Qin X, et al. Prophylactic Effect of Somatostatin in Preventing Post-ERCP Pancreatitis: an Updated Meta-analysis. Saudi J Gastroenterol. 2015 Nov-Dec;21(6):372-8. PubMed PMID: 26655132.
* Article titles in AMA citation format should be in sentence-case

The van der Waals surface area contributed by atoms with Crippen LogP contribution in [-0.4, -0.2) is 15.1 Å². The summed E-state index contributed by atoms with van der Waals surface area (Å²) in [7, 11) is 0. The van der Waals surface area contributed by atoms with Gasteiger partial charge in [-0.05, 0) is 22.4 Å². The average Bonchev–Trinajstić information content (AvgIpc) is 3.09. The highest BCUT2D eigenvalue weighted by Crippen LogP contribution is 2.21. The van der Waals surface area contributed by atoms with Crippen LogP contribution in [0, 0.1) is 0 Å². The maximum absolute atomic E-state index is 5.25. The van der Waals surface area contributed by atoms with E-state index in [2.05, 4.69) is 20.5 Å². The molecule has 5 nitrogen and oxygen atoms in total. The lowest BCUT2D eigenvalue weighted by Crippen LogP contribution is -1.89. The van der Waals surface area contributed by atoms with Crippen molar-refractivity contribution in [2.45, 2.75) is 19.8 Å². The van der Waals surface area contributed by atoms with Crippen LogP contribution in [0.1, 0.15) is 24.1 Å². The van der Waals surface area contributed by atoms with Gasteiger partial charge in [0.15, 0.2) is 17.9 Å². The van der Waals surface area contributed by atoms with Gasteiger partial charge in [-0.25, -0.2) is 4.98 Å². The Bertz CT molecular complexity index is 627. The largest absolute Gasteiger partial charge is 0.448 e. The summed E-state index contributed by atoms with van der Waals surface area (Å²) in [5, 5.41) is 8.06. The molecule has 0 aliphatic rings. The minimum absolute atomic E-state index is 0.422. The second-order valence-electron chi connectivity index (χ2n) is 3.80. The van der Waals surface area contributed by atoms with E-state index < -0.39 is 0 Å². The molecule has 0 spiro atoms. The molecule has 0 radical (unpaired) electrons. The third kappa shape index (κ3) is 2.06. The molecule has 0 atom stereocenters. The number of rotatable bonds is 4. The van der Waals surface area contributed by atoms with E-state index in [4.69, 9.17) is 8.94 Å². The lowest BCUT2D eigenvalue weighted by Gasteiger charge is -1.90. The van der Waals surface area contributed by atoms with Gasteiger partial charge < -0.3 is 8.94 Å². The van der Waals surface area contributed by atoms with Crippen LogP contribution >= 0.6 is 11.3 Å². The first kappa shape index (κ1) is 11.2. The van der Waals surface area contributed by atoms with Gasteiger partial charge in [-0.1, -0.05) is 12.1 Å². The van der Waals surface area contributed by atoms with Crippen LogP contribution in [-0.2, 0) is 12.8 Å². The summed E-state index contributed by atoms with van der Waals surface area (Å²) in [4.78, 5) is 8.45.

TY - JOUR T1 - Prophylactic effect of somatostatin in preventing Post-ERCP pancreatitis: an updated meta-analysis. AU - Qin,Xie, AU - Lei,Wen S, AU - Xing,Zhang X, AU - Shi,Feng, PY - 2015/12/15/entrez PY - 2015/12/15/pubmed PY - 2016/10/27/medline SP - 372 EP - 8 JF - Saudi journal of gastroenterology : official journal of the Saudi Gastroenterology Association JO - Saudi J Gastroenterol VL - 21 IS - 6 N2 - BACKGROUND/AIMS: Somatostatin is regarded as a prophylactic agent on post-endoscopic retrograde cholangiopancreatography (ERCP) pancreatitis (PEP), but studies are still controversial. MATERIALS AND METHODS: Electronic databases, including PubMed, EMBASE, the Cochrane library, and the Science Citation Index, were searched to retrieve relevant trials. In addition, meeting abstracts and the reference lists of retrieved articles were reviewed for further relevant studies. RESULTS: Eleven randomized controlled trials (RCTs), enrolling a total of 2869 patients, were included in the meta-analysis. After data were pooled from somatostatin trials, PEP occurred in 8.36% of controls versus 5.62% of the treated group, with a slight significance [relative risk (RR) =0.58, 95% confidence interval (CI) 0.35-0.98, P = 0.04]. The funnel plot showed no asymmetry with a negative slope (P = 0.108). The meta-analysis produced negative results for short-term infusion of somatostatin (RR = 1.40, 95% CI 0.93-2.12, P = 0.11), whereas a bolus or long-term injection of the drug proved effective (RR = 0.25, 95% CI 0.13-0.47,P < 0.0001; RR = 0.44, 95% CI 0.27-0.71,P = 0.0008). Postprocedure hyperamylasemia and pain was also observed in the meta-analysis, the pooled RR was significant for reduced risk of postprocedure hyperamylasemia (RR = 0.72, 95%CI 0.63 to 0.81,P < 0.00001), but not for the pain (RR = 0.67, 95% CI 0.42 to 1.08,P= 0.10). CONCLUSION: The current meta-analysis on the prophylactic use of somatostatin in patients undergoing ERCP documents a lack of benefit when given as short-term infusion, but showed an advantage of a single bolus or long-term injection. The beneficial effect of somatostatin, in reducing the incidence of postprocedural hyperamylasemia seems of marginal clinical significance. However, more new confirmatory data are needed to settle residual doubts. SN - 1998-4049 UR - https://www.unboundmedicine.com/medline/citation/26655132/Prophylactic_effect_of_somatostatin_in_preventing_Post_ERCP_pancreatitis:_an_updated_meta_analysis_ L2 - http://www.saudijgastro.com/article.asp?issn=1319-3767;year=2015;volume=21;issue=6;spage=372;epage=378;aulast=Qin DB - PRIME DP - Unbound Medicine ER -